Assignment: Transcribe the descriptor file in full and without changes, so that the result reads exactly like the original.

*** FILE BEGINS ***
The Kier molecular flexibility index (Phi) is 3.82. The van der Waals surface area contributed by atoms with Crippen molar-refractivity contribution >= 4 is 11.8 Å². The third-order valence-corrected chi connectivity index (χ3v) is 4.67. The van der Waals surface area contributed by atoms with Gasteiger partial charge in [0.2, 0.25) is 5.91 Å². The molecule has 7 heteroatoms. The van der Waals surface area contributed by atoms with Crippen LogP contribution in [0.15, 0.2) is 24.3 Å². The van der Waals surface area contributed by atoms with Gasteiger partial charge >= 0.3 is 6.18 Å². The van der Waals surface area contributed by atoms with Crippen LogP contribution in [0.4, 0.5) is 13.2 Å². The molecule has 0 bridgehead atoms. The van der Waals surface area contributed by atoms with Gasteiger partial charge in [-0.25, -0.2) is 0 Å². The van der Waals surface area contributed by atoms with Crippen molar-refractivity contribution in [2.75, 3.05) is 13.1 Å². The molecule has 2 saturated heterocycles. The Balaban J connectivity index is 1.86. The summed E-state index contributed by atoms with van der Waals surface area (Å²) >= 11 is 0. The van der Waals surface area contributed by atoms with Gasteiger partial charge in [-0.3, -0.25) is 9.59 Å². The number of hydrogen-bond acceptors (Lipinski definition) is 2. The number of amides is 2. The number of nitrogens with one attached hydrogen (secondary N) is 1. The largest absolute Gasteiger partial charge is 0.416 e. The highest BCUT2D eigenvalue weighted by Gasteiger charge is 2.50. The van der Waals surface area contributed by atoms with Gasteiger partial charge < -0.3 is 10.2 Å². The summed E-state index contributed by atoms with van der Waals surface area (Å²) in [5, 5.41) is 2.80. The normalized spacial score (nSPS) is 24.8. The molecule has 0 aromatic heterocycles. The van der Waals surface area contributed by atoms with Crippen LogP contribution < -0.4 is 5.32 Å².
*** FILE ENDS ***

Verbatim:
The Kier molecular flexibility index (Phi) is 3.82. The van der Waals surface area contributed by atoms with Crippen molar-refractivity contribution >= 4 is 11.8 Å². The third-order valence-corrected chi connectivity index (χ3v) is 4.67. The van der Waals surface area contributed by atoms with Gasteiger partial charge in [0.2, 0.25) is 5.91 Å². The molecule has 7 heteroatoms. The van der Waals surface area contributed by atoms with Crippen LogP contribution in [0.15, 0.2) is 24.3 Å². The van der Waals surface area contributed by atoms with Gasteiger partial charge >= 0.3 is 6.18 Å². The van der Waals surface area contributed by atoms with Crippen LogP contribution in [0.4, 0.5) is 13.2 Å². The molecule has 0 bridgehead atoms. The van der Waals surface area contributed by atoms with Gasteiger partial charge in [-0.25, -0.2) is 0 Å². The van der Waals surface area contributed by atoms with Crippen molar-refractivity contribution in [2.75, 3.05) is 13.1 Å². The molecule has 2 saturated heterocycles. The Balaban J connectivity index is 1.86. The summed E-state index contributed by atoms with van der Waals surface area (Å²) >= 11 is 0. The van der Waals surface area contributed by atoms with Gasteiger partial charge in [-0.3, -0.25) is 9.59 Å². The number of hydrogen-bond acceptors (Lipinski definition) is 2. The number of amides is 2. The number of nitrogens with one attached hydrogen (secondary N) is 1. The largest absolute Gasteiger partial charge is 0.416 e. The highest BCUT2D eigenvalue weighted by Gasteiger charge is 2.50. The van der Waals surface area contributed by atoms with Gasteiger partial charge < -0.3 is 10.2 Å². The summed E-state index contributed by atoms with van der Waals surface area (Å²) in [5, 5.41) is 2.80. The normalized spacial score (nSPS) is 24.8. The molecule has 0 aromatic heterocycles. The van der Waals surface area contributed by atoms with Crippen LogP contribution < -0.4 is 5.32 Å².